real estate

How to dismiss your real estate agent

Not all brokerage firms use termination fees, but the practice is common around the country, says Adams, who advises homeowners to strike out the fee before they sign the listing agreement.

Consider the agent's costs

"Keep in mind that the agent may have spent considerable money upfront to market the listing," says Sam DeBord, managing broker at Wiegand & DeBord in Seattle. "In that case, there may be more hesitance to allow a seller to cancel a listing in a short amount of time without finding some way for the agent to recoup their costs."

Photos, labor and a few ads can easily reach $1,000 or more right off the bat, DeBord says. If the broker can't sell the home by the end of the contractual period, then most brokers "understand that those costs are unrecoverable." But if the seller tries to terminate the agreement soon after listing, a lot of brokers are likely to feel duped, DeBord says.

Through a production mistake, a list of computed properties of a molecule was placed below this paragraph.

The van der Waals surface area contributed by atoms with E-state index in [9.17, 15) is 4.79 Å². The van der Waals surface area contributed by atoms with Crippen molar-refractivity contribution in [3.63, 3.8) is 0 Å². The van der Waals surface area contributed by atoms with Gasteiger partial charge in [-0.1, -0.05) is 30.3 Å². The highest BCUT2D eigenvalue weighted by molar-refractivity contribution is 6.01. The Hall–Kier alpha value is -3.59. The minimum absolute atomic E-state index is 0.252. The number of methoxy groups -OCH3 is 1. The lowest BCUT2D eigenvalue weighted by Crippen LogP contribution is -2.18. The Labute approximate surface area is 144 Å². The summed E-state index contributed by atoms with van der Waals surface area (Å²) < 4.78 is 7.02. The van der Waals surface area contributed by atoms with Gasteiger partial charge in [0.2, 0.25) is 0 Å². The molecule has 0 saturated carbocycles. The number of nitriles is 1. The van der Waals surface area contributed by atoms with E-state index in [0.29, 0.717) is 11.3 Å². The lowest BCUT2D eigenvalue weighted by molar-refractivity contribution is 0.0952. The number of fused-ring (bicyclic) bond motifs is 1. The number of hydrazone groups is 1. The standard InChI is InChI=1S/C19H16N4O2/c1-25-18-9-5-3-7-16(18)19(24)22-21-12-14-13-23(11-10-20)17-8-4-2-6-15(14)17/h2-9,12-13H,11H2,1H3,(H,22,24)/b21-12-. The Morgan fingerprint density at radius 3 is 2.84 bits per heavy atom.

Some brokers might accept a seller's offer to pay their costs in exchange for terminating the contract early, DeBord says. But, he says, brokers want the full opportunity afforded by the length of the deal to make a sale.

Let it lapse, but be careful

Usually it takes awhile before a seller becomes dissatisfied with the agent, and if the contract is almost over anyway, it probably makes a lot of sense to just let it lapse. But homeowners who plan to turn around and sell the house themselves right after the contract ends should be careful, says Lee Wilber, an agent at Hilton Realtors in Springfield, Mo.

"Most agreements used throughout the country will offer a protection period for the agent" for up to six months, Wilber says. If the owner sells the property without an agent during that period and the buyer learned of the property while the listing agreement was in effect, the seller might be required to pay the broker a commission.


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